The AEC at FreedomFest II

I was invited by the great Mark Skousen to speak at the FreedomFest in Las Vegas this July. FreedomFest is a conference like no other. More than two thousand participants, the who’s who of the libertarian movement, great speakers, debates, and a lot of friends.

Such a massive event helped me to have perspective of our own activities here at the Austrian Economics Center. One thing thatwas particularly surprising was how many of the Free Market Road Show speakers were there as well. Matt Kibbe, who has recently left FreedomWorks to concentrate all his efforts on Rand Paul’s presidential campaign, Richard Rahn, John Fund, Dan Mitchell, Mark Klugmann, among others. Both the FreedomFest and the Free Market Road Show are massive events. The ability for libertarian thinkers to group together and organize such incredible events is nothing short of inspiring.

It’s very stimulating that libertarian groups around the globe are able to organize such big things.

Speaking of Mark Klugmann, he did a great job moderating the panel. Plus, he’s an American who truly knows the Americas. Mark is currently running the ZEDEs project in Honduras, which will create places for work and investment that go beyond the so-called special economic zones.

In any case, the theme of the panel was: “Has Latin America Finally Rejected Marxism?” The views on the matter varied. Personally, I believe the question was anachronic. There’re a lot of problems in Latin America and great threats to Freedom, but Marxism is probably not one of them.

As I see it, the biggest threat to liberty nowadays is populism and illiberal democracy. Populism, in a nutshell, is a reactionary political system which has massive support. One of the most relevant theorists of Populism is Ernesto Laclau (1935–2014). I find very interesting about Mr. Laclau that, although Argentinean, he lived most of his life in the United Kingdom. He preached populism from the heart of what every Latin American populist considers to be one of the most “imperialist” countries of all times. Perhaps he was trying to undermine England from within…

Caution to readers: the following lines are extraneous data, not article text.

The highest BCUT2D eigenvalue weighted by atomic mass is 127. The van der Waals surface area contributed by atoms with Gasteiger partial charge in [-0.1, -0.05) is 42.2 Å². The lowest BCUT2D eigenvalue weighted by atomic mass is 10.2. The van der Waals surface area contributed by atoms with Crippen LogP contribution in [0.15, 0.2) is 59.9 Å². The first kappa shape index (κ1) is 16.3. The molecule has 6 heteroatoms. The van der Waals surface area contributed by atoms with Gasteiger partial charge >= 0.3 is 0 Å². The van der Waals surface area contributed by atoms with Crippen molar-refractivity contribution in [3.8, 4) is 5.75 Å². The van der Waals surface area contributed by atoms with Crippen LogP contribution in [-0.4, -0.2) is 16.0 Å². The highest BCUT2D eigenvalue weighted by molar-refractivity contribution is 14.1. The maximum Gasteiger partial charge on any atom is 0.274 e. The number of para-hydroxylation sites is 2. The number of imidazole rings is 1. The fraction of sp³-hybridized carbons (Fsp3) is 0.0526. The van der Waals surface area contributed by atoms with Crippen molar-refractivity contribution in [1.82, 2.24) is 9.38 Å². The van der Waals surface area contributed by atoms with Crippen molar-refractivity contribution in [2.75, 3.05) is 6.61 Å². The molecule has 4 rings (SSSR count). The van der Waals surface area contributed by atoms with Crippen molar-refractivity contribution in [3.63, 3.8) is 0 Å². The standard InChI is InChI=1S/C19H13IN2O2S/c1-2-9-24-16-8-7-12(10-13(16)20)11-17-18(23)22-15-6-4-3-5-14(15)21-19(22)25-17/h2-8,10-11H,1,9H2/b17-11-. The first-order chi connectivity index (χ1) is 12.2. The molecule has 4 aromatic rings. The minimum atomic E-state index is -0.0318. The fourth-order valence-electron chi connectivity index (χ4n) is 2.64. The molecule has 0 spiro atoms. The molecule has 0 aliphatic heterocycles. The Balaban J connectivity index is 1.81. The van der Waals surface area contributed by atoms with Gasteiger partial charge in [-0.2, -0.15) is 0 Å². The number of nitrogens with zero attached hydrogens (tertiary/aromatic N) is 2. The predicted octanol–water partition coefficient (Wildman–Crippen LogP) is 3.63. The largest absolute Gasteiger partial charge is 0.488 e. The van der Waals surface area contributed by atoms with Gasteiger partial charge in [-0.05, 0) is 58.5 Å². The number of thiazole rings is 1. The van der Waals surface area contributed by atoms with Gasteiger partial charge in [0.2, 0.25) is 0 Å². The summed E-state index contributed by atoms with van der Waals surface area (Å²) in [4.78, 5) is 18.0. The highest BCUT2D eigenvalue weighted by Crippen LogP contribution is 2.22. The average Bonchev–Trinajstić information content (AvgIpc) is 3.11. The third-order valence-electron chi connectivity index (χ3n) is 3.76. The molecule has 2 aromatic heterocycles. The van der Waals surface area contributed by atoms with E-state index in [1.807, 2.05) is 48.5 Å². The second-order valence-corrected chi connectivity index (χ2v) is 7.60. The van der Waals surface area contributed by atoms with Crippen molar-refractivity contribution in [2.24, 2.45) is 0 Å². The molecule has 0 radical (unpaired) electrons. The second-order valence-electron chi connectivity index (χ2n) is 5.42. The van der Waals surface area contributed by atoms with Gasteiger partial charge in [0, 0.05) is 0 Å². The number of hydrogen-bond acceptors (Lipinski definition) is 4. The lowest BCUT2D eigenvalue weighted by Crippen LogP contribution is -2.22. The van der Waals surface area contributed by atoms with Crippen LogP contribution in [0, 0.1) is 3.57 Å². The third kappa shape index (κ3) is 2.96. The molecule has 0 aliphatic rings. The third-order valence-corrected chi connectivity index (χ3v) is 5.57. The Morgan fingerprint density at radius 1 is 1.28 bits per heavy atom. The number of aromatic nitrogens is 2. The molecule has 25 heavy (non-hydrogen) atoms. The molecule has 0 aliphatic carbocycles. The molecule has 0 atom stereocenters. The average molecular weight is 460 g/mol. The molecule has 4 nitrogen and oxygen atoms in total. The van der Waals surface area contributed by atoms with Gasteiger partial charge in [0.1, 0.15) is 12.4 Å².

Do I look optimistic?

Influenced by the Nazi intellectual Carl Schmitt, Mr. Laclau proposed that societies must be divided following the logic of “friends and foes.” Thus, the concept of the “people” will not mean exactly the whole of the society. There will always be an “anti-people”, an oligarchy whose interests are opposite to the ones of the people. In other words, the will and voice of the people is incarnated by the charismatic leader. “Bourgeois” institutions such as parliaments (and other forms of checks and balances) are despised by the populist ideologues — who consider them an obstacle for the fulfillment of the people’s needs.

Populism can be left-wing or right-wing depending of the circumstances. Juan José Sebreli highlights the incredible similarities between right-winger Viktor Orban (Hungary) and left-winger Néstor Kirchner (Argentina) governments. Both populist leaders broke with the International Monetary Fund as a way of showing “independence”, nationalized pension funds, diminished the power of the legislative and judiciary branches of government, intervened withinCentral Bank, harassed the press, and attacked the opposition.

Populism never has a clear economic agenda but usually tends to favor the internal market and is against trade and competitive markets. Crony capitalists and unproductive entrepreneurs can easily accommodate under a populist leader. The economic decline of the nation due to the populist regime always contrasts with amazing enrichment of the populist “elite.”

Anyway, the bulk of my talk dealt with my beloved Argentina. To explain the tragedy of my country I use a very graphic metaphor. In 1945 Japan was bombed with two nukes. The Japanese people could overcome that. In 1946 Juan Perón and Evita Perón landed in our government. We have not yet been able to recover from that. Peronism, it seems, is more destructive than two nuclear bombs.

Hiroshima today (Photo Credit)
Buenos Aires today (Photo Credit)

Argentina has suffered from decades of decay and social and political unrest. Nonetheless, I’m moderately optimistic for her future. I’m planning to write a full article on that so I’ll only say that there’re some signs which point in the direction of the end of populism.


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